A clinical trial is a research study that uses people to find new ways to improve health. People volunteer to be in clinical trials. Clinical trials can:

  • Test new treatments to see if they help with certain diseases or conditions better than the current treatments
  • Test treatments or lifestyle changes to see if they prevent or lower the chance of getting certain diseases
  • Test new ways of finding out if people have certain diseases

Clinical trials that test new treatments, such as medicines, fall into one of three types. The type of trial depends on its goal and how much testing the treatment has already had. There are three different types of treatment trials:

  • Phase 1 (I) trials – In phase I trials, doctors check the safety of a new treatment. They learn how the medicine should be given, how often it should be given, what dose is safe and what the side effects are.
  • Phase 2 (II) trials – In phase II trials, doctors give a new treatment to a group of people with a certain disease. The doctors check the treatment's side effects and how well it works to treat the disease.
  • Phase 3 (III) trials – In phase III trials, doctors compare a new treatment with the current treatment for a certain disease. They learn if the new treatment helps the disease better, worse or the same as the current treatment. They also learn if the new treatment has more or fewer side effects than the current treatment.

Who can be in a clinical trial?

It depends on the trial. Some trials (usually phase II or III trials) use only people with certain diseases or conditions, or whose family members have certain diseases or conditions. Other trials use people who are healthy instead of people with a certain disease or condition.

Not everyone who wants to be in a trial can be in one. To be in a trial, you need to meet certain conditions. Often, you need to have the disease or problem being studied. Other conditions usually have to do with the health of your heart, liver, kidneys or other organs. To see if you meet the conditions, you might need to answer questions or have an exam or tests.

What are the benefits of being in a clinical trial?

People can benefit in different ways. People who have the disease being studied can benefit by:

  • Having a chance to get a new treatment before it is available to the public
  • Having expert doctors treat them and follow their disease closely
  • Knowing that they are helping people who will have their disease in the future

Healthy volunteers can benefit from being in clinical trials, too, by:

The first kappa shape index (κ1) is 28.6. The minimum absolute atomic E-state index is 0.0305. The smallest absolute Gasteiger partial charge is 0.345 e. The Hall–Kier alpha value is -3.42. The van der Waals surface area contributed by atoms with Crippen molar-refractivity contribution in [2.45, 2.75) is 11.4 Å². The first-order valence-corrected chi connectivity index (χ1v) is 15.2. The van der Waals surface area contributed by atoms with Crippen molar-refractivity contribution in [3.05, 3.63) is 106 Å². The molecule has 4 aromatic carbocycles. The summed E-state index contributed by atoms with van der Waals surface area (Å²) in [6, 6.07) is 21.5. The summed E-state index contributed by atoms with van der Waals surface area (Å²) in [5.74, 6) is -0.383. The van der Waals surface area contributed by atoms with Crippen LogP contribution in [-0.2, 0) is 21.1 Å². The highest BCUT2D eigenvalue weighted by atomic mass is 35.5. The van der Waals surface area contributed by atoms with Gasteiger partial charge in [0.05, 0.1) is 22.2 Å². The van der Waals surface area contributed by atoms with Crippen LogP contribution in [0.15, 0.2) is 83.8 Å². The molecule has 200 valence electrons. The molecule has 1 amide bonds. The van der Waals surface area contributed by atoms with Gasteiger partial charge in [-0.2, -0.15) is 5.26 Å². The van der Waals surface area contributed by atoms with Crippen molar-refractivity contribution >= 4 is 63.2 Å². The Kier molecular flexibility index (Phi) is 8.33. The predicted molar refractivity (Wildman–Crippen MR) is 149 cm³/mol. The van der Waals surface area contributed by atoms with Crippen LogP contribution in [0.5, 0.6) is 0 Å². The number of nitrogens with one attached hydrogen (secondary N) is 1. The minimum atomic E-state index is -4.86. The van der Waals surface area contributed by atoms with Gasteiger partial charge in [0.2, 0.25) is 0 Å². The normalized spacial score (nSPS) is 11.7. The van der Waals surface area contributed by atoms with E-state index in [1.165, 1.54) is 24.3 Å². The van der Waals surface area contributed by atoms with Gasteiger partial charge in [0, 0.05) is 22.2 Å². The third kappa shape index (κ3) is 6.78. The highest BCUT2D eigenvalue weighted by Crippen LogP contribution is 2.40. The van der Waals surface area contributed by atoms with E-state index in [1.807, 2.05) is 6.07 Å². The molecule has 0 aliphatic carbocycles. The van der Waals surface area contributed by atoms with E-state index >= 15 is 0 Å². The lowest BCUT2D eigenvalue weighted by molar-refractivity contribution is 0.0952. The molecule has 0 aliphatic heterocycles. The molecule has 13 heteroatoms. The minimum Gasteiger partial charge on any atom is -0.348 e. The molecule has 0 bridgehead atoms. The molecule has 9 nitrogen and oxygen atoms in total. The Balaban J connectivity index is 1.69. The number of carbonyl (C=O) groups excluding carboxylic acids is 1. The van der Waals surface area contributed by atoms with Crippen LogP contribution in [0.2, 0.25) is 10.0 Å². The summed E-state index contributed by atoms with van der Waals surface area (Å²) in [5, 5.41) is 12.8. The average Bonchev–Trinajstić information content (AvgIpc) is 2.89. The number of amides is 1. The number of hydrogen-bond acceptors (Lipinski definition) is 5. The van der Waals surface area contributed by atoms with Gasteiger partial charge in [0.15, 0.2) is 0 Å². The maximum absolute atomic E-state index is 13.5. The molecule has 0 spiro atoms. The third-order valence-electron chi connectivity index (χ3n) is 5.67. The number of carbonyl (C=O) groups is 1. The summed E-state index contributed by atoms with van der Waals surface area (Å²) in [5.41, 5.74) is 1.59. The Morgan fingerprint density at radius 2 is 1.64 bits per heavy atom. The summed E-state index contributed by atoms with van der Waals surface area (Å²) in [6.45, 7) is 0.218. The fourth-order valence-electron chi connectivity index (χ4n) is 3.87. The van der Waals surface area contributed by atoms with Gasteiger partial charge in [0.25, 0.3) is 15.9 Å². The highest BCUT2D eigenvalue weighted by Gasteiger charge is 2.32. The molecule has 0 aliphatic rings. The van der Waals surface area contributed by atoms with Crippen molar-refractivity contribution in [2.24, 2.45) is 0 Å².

• Knowing that they are helping others
  • Learning about their health and about research

What are the downsides of being in a clinical trial?

There are a few potential downsides of being in a clinical trial. The new treatment can have unknown or unexpected side effects. In addition, the new treatment might not work as well as the current treatment, or it might not work at all.

Another downside is that you might not get the new treatment. Some studies (such as phase III trials) compare a new treatment with the "usual" treatment for a disease. Other studies compare a new treatment with a "placebo" (sugar pill). A placebo is a treatment that looks the same as medicine and is given the same way, but doesn't have any medicine in it. A placebo is used only if doctors aren't sure that the usual treatment helps or if there isn't any good treatment for that disease or condition.

In general, in studies that compare two treatments, half of the people get the new treatment, and the other half get the usual treatment or placebo. Neither you nor your doctor can choose which treatment you get. In many cases, you won't know which treatment you got until the trial is over.

What else should I know about clinical trials?

You should know that:

  • It's your decision to be in a trial or not. To help you decide, the doctor will talk with you and answer your questions. He or she will tell you about the trial, the benefits and downsides and the tests and treatments you will have. If you agree to be in the trial, you will need to sign a consent form.
  • Experts check all trials—before and during them—to make sure that they are safe for people to be in.
  • You will not have to pay to be in a trial. But your insurance might be billed for some of the treatments or tests that you have during it.
  • During the trial, you will need to follow all of the instructions about visits, tests and treatments. If you have any side effects or problems, let the doctor know.

How can I find out about getting in a clinical trial?

To search for clinical trials in the United States and worldwide, check the National Institutes of Health (NIH) website. If you have cancer, you can search for clinical trials on the National Cancer Institute website. Also, the American Society of Clinical Oncology has some videos answering common questions about clinical trials.

Here at Springfield Clinic, we have a research team committed to the most up-to-date oncology clinical trials to serve our patients. If you are an eligible candidate or are interested in discussing this possibility given your diagnosis, please let your physician’s office know.